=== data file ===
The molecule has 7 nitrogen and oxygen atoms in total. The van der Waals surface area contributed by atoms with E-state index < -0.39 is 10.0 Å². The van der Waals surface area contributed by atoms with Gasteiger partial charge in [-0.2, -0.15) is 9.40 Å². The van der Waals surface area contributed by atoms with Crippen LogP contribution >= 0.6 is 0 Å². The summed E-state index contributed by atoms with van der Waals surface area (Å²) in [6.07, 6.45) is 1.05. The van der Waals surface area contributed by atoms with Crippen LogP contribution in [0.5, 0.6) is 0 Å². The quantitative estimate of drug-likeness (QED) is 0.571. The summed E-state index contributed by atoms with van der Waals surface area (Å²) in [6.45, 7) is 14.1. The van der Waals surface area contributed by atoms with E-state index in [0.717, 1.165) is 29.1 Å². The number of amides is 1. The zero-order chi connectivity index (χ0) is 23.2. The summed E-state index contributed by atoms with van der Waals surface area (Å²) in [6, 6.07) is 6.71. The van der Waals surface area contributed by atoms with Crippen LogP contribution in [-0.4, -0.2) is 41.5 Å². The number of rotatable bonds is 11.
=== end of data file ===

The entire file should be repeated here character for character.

The molecule has 7 nitrogen and oxygen atoms in total. The van der Waals surface area contributed by atoms with E-state index < -0.39 is 10.0 Å². The van der Waals surface area contributed by atoms with Gasteiger partial charge in [-0.2, -0.15) is 9.40 Å². The van der Waals surface area contributed by atoms with Crippen LogP contribution >= 0.6 is 0 Å². The summed E-state index contributed by atoms with van der Waals surface area (Å²) in [6.07, 6.45) is 1.05. The van der Waals surface area contributed by atoms with Crippen LogP contribution in [0.5, 0.6) is 0 Å². The quantitative estimate of drug-likeness (QED) is 0.571. The summed E-state index contributed by atoms with van der Waals surface area (Å²) in [6.45, 7) is 14.1. The van der Waals surface area contributed by atoms with E-state index in [0.717, 1.165) is 29.1 Å². The number of amides is 1. The zero-order chi connectivity index (χ0) is 23.2. The summed E-state index contributed by atoms with van der Waals surface area (Å²) in [6, 6.07) is 6.71. The van der Waals surface area contributed by atoms with Crippen LogP contribution in [-0.4, -0.2) is 41.5 Å². The number of rotatable bonds is 11.